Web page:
Business  Opportunity Bulletin

Business Opportunity Bulletin

Opportunity for import & export trade leads

 

Opportunity to export Cinnamon to Europe

  • Potential buyers needs to export 500 kgs per months
  • L/C basis

 

Opportunity to export chillies to Mexico

  • The potential supplier needs to export 20 tonnes of chillies to Mexico per month on L/C basis
  • This will be a one year contract

 

Opportunity to export ferro silicon to Romania

  • The potential supplier needs to export 10 tonnes of ferro silicon to Romania
  • This will be a long term contract

 

Opportunity to export ferro silicon to Romania

  • The potential supplier needs to export 10 tonnes of ferro silicon to Romania
  • This will be a long term contract

 

Opportunity to export maize flour for human consumption 10,000 tonnes. 10kg piece

  • Potential suppliers required

 

Opportunity to supply quartz powder

  • The potential supplier needs to export 500 tonnes of quartz powder to South Korea per month
  • This will be a long term contract

 

Opportunity to export graphite powder to port of Shenzhen, Guangdong province, china.

  • The potential supplier needs to export 50 tonnes of graphite powder.
  • This will be a long term contract

Joint venture projects | private investment

 

Investment for an organic fertiliser production company

  • Equity investment for this project is now called for, potential investors who are willing to invest between USD 5 million to USD 10 million

Investment for a 550KV hydro power plant in Sri Lanka

  • Power purchase agreement : 20 Years
  • The project design flow is 1.2 m3 /s, design head being 60 meters
  • Currently entertaining proposals for complete sell out for a price of LKR 125 million ( USD 0.72 million )

Investment for a saltern which is currently in operation in Puttalam (North Western Province of Sri Lanka)

  • The total land size of the saltern is 46 acres (19 ha)
  • Potential investor / strategic partners / salt buyers are invited for foreign direct investment or a composition of a joint venture holding

Investment for a wall panel manufacturing plant

  • The lead technology partner is a reputed British company
  • Hence they are asking for an equity partner and will be offering up to 30 % of the company.

POTENTIAL PARTNERS PLEASE NOTE:

These projects are all available for investment and development through us.Investors interested in finding out more information about these projects should contactDan Vithanage at Opportunity Sri Lanka, at the following email address, telephone or fax:

E-mail             :    info@oslmagazine.com

Telephone    :    +94112585833 |  +94112593416 | +94 75 0 260 422    Fax :  +94112589334

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The Lineja Vehicle-Washing Machine

The Lineja Vehicle-Washing Machine

The Lineja Vehicle-Washing Machine is mounted on a covered hand-cart. Opening the lids reveals a sink, into which wet washing-cloths are placed to drain them into the water tank, and a compartment in which washing tools and liquids can be stored. A photo-voltaic (PV) panel on one the inside of one of the lids charges the battery, which runs the pump. The pump runs water into a hose, at the end of which is a rose which emits a high-pressure near-mist, used to wash vehicles efficiently.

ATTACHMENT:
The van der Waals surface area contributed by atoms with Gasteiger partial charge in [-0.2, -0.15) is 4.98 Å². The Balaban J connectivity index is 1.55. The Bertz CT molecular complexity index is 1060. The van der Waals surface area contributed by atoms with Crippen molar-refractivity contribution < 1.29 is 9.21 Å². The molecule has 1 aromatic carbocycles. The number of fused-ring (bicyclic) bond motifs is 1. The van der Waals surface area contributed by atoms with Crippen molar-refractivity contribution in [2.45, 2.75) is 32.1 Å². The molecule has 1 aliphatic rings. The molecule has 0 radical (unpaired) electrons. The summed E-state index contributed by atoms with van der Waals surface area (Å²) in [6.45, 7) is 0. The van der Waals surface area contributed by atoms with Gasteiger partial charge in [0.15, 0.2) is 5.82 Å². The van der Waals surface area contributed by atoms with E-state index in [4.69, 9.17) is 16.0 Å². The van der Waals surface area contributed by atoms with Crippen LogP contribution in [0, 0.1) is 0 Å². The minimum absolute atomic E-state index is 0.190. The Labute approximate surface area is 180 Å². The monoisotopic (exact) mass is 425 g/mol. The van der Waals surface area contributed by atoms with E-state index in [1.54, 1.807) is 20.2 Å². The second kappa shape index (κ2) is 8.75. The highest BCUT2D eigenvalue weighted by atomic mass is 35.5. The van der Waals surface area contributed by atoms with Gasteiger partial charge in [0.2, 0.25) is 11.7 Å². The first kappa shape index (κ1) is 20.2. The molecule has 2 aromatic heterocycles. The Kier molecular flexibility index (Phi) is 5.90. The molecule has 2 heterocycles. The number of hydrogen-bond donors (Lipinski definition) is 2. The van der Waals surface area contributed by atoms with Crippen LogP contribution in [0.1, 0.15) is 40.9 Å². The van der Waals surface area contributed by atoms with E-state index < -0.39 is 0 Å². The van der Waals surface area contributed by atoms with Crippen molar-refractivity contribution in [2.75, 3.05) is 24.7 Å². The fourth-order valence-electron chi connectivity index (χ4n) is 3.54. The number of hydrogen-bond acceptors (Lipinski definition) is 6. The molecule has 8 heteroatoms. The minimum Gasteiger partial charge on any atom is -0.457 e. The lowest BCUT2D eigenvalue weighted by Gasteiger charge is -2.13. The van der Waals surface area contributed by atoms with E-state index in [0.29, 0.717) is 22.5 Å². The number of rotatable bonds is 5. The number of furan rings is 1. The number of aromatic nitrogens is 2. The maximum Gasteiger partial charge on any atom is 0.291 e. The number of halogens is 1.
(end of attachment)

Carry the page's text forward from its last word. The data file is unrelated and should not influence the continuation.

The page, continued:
The machine can wash 7-8 vehicles before requiring its water tank to be refilled. It also has internet – linked camera for remote – monitoring.

OSL-THE Investment Magazine had one of its vehicles, which had acquired a coat of rural dust over the previous seven days, washed by a Lineja team. The operation took just 15 minutes to complete, and the run-off water only wet the forecourt paving below, insufficient to actually drain away – it simply dries off in a short time. The vehicle was cleaned most effectively.

At present, Lineja Enterprises is popularising the machine by deploying vehicle-washing teams to supermarket forecourts. CEO Thanuja Samarawickrama, however, hopes to find an export market as well, particularly in the Middle East.

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Thanuja Samarawickrama bears it all

Thanuja Samarawickrama bears it all

Water was the cornerstone of life in ancient Sri Lanka, and for that reason, water conservation remained, for a long, long time, what can today be referred to as a national priority. Because of its immense value in agricultural society, as the Mahavamsa-Tika records, the earliest Indo-Aryan speakers from India who migrated to the island settled in areas where water was available, close to the principal rivers. Taken together, these rivers became the bedrock of Asia’s greatest hydraulic civilisation, which led Emerson Tennent, centuries later, to remark that “[n]o people or country had so great practice and experience in the construction of works for irrigation.”

Today, in comparison, when it comes to water conservation we tend to rely on government initiatives and corporate social responsibility (CSR) projects, even though, in reality, individual initiative is not lacking. The role of the State is thus only too clear: far from neglecting such initiative, it should be affirming it for what it is.

Non-assuming, ever smiling, Thanuja Samarawickrama strongly embodies that kind of go getting initiative. Today she is known as the founder and CEO of Lineja Enterprises. But, more importantly, she is also known for what she invented: a portable car washing machine that’s been installed in several supermarket chain outlets throughout the urban and suburban areas.

How such an enterprise can help us conserve water and at the same time make one of the more onerous routines of the middle class, vehicle owning population of Sri Lanka more convenient is summed up in the tagline for her product: “Save Water in the Earth and Save Time in your Life.” One caveat, though: given that vehicle growth has outstripped population growth, saving water and saving time appear to be two separate and mutually exclusive challenges.